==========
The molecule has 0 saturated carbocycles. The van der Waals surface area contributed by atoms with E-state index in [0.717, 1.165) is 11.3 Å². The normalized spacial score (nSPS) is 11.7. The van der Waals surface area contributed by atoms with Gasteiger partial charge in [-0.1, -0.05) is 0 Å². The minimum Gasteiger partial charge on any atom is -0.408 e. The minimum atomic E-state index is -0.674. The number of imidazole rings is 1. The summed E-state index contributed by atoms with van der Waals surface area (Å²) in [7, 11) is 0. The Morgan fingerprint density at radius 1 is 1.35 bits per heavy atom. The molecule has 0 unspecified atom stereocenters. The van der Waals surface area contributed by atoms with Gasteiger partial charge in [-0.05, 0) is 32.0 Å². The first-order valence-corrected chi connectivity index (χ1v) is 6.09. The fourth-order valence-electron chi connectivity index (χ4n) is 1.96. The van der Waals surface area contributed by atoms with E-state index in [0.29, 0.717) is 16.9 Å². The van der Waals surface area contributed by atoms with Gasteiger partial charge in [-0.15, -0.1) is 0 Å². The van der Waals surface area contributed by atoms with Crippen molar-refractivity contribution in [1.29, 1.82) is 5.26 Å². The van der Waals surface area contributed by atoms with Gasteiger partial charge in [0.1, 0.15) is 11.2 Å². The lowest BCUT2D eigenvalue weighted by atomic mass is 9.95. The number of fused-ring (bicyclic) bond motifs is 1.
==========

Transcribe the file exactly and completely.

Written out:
The molecule has 0 saturated carbocycles. The van der Waals surface area contributed by atoms with E-state index in [0.717, 1.165) is 11.3 Å². The normalized spacial score (nSPS) is 11.7. The van der Waals surface area contributed by atoms with Gasteiger partial charge in [-0.1, -0.05) is 0 Å². The minimum Gasteiger partial charge on any atom is -0.408 e. The minimum atomic E-state index is -0.674. The number of imidazole rings is 1. The summed E-state index contributed by atoms with van der Waals surface area (Å²) in [7, 11) is 0. The Morgan fingerprint density at radius 1 is 1.35 bits per heavy atom. The molecule has 0 unspecified atom stereocenters. The van der Waals surface area contributed by atoms with Gasteiger partial charge in [-0.05, 0) is 32.0 Å². The first-order valence-corrected chi connectivity index (χ1v) is 6.09. The fourth-order valence-electron chi connectivity index (χ4n) is 1.96. The van der Waals surface area contributed by atoms with E-state index in [0.29, 0.717) is 16.9 Å². The van der Waals surface area contributed by atoms with Gasteiger partial charge in [-0.15, -0.1) is 0 Å². The van der Waals surface area contributed by atoms with Crippen molar-refractivity contribution in [1.29, 1.82) is 5.26 Å². The van der Waals surface area contributed by atoms with Gasteiger partial charge in [0.1, 0.15) is 11.2 Å². The lowest BCUT2D eigenvalue weighted by atomic mass is 9.95. The number of fused-ring (bicyclic) bond motifs is 1.